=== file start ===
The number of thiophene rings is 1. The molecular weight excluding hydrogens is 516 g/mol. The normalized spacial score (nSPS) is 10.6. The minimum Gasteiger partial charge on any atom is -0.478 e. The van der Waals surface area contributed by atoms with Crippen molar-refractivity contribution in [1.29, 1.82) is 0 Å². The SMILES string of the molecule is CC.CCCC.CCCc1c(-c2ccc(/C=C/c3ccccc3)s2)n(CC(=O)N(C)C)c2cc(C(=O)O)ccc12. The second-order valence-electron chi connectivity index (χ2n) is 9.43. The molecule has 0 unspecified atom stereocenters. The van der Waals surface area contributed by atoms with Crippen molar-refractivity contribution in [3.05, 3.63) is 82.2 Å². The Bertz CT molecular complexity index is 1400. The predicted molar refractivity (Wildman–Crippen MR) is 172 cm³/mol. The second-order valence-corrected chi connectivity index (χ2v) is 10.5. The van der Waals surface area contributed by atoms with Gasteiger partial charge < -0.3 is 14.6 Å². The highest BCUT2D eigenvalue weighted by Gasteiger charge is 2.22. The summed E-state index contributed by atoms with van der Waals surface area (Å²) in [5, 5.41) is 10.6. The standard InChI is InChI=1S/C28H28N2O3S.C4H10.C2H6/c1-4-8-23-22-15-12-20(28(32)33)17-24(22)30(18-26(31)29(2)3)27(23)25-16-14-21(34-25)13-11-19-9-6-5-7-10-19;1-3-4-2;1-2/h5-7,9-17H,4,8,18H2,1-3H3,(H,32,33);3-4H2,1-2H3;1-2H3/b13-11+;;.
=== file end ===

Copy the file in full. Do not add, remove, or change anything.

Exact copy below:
The number of thiophene rings is 1. The molecular weight excluding hydrogens is 516 g/mol. The normalized spacial score (nSPS) is 10.6. The minimum Gasteiger partial charge on any atom is -0.478 e. The van der Waals surface area contributed by atoms with Crippen molar-refractivity contribution in [1.29, 1.82) is 0 Å². The SMILES string of the molecule is CC.CCCC.CCCc1c(-c2ccc(/C=C/c3ccccc3)s2)n(CC(=O)N(C)C)c2cc(C(=O)O)ccc12. The second-order valence-electron chi connectivity index (χ2n) is 9.43. The molecule has 0 unspecified atom stereocenters. The van der Waals surface area contributed by atoms with Crippen molar-refractivity contribution in [3.05, 3.63) is 82.2 Å². The Bertz CT molecular complexity index is 1400. The predicted molar refractivity (Wildman–Crippen MR) is 172 cm³/mol. The second-order valence-corrected chi connectivity index (χ2v) is 10.5. The van der Waals surface area contributed by atoms with Gasteiger partial charge < -0.3 is 14.6 Å². The highest BCUT2D eigenvalue weighted by Gasteiger charge is 2.22. The summed E-state index contributed by atoms with van der Waals surface area (Å²) in [5, 5.41) is 10.6. The standard InChI is InChI=1S/C28H28N2O3S.C4H10.C2H6/c1-4-8-23-22-15-12-20(28(32)33)17-24(22)30(18-26(31)29(2)3)27(23)25-16-14-21(34-25)13-11-19-9-6-5-7-10-19;1-3-4-2;1-2/h5-7,9-17H,4,8,18H2,1-3H3,(H,32,33);3-4H2,1-2H3;1-2H3/b13-11+;;.